November 13, 2019

Review Scouts Guide to the Zombie Apocalypse (2015)


#ScoutsGuideToTheZombieApocalypse (2015): 7/10

Scouts Guide stars Tye Sheridan (‘Ready Player One’), Logan Miller (‘Love, Simon’) and newcomer Joey Morgan as three long-time school friends who are also part of a scouts club, a club two of the friends wish to distance themselves from in order to appeal to the opposite sex. It’s a plot idea that is very relatable to any school kid of a similar age, or anyone who has been through school, complete with those awkward conversations with the girls you really desire the most.

The opening scene of the film really sets the tone for the film, with a really quite hilarious rendition of ‘Black Widow’ by the school janitor, played by Blake Anderson (‘Game Over, Man’). In fact, the film has a spring in its step throughout, and doesn’t get bogged down in intricate details of where the zombie virus originated from or how it has made its way into a local laboratory. It just gets stuck in with some good old fashioned fun. Think ‘Superbad’ meets ‘Shaun Of The Dead’.

All three of the friends bring something to the table, with the chemistry working well as a collective unit; they really feel like friends. A side story develops involving one of the gang looking to muster up the courage to speak to a girl he’s liked for some time. Unfortunately on this occasion, that girl is also his friend’s sister! Much like ‘Shaun Of The Dead’, Scouts Guide also boasts a bangin’ soundtrack. Add some outrageous tongue-in-cheek guts and gore to boot, and you’ve got yourself a very entertaining zombie flick with a slight twist on previous efforts.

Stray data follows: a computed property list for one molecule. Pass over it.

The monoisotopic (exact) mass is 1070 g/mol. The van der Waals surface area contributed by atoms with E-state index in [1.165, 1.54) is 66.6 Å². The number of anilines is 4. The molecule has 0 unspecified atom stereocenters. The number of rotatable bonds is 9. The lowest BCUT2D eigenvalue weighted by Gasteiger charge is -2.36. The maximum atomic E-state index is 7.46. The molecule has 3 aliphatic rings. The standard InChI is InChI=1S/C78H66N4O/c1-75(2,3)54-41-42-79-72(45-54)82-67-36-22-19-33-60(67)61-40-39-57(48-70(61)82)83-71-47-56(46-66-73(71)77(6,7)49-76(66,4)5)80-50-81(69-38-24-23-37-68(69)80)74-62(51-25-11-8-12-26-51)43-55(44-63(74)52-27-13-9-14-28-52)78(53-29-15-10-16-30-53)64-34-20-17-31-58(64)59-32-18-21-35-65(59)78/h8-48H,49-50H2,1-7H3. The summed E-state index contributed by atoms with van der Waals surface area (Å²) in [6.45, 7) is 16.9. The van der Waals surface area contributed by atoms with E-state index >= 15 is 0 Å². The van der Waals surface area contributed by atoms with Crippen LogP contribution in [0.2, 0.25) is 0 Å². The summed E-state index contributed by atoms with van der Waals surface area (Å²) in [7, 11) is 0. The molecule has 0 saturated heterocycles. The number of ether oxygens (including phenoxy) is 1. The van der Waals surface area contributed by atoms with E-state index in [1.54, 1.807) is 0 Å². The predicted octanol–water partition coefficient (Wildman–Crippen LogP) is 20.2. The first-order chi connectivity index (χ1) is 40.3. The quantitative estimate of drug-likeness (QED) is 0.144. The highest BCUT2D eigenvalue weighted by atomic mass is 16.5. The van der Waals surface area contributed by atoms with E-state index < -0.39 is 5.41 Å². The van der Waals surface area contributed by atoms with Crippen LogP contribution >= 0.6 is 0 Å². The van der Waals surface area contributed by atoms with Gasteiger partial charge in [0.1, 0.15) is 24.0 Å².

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November 11, 2019

Review Fighting with My Family (2019)


#FightingWithMyFamily (2019): 6/10

Fighting With My Family dramatises the true story of Saraya Bevis aka WWE’s Paige, a girl from a wrestling family and modest background whose early life consists of entertaining the local people of Norwich in the family-run wrestling business World Association of Wrestling along with dad Ricky (Nick Frost, ‘Shaun Of The Dead’), mum Julia (Lena Headey, ‘Game Of Thrones’), and brother Zak (Jack Lowden, ‘Dunkirk’).

Merchant’s collaborations with Ricky Gervais such as ‘The Office’ and ‘Extras’ were nothing short of brilliant; and yet, for the most part, Fighting With My Family feels puzzlingly underwhelming. Perhaps it’s down to the rather formulaic story and overall plot, as Saraya gets her shot at the WWE and struggles on a gruelling NXT training programme with next-to-no support around her. This is a dramatisation of true events, so it was inevitable that the story would take this route in one form or another.

The film is still an enjoyable and thought-provoking watch though, from intriguing developments at home as Saraya’s brother Zak tries to cope with his rejection from the WWE, to inspirational support given to local kids by Zak down at the World Association of Wrestling base. For wrestling fans, there are sequences of real grappling entertainment from both WAW and WWE events, and we get a taster of a full-blown “Rock” monologue which will deliver more than a thrill for avid WWE fans of the “Attitude” era. And of course, it’s Stephen Merchant, so there are plenty of laughs to be had, in particular from funny man Nick Frost.

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November 09, 2019

Review Captain Marvel (2019)


#CaptainMarvel (2019): 7/10

Brie Larson (‘Room’, ‘The Glass Castle’) stars as Carol Denvers alongside a younger Nick Fury, once again played by Samuel L Jackson, with the film delving into Captain Marvel’s origins, her intergalactic rise among powerful alien race the Kree, and the war between the Kree and shapeshifting enemy the Skrulls.

There is a lot to like about Captain Marvel. Larson and Jackson’s “buddy cop” relationship blossoms from the get-go and only becomes more enjoyable when complimented by the introduction of Goose the cat, who proves to be a real scene-stealer. Fury looks splendidly young thanks to some neat CGI tweaks, with both eyes intact. There are even attempts to rekindle fond memories of the 90’s with some playful nods to Blockbuster Video and CD-ROM’s, although efforts to go some way to replicating the success of the ‘Guardians Of The Galaxy’ soundtrack don’t quite have the desired impact.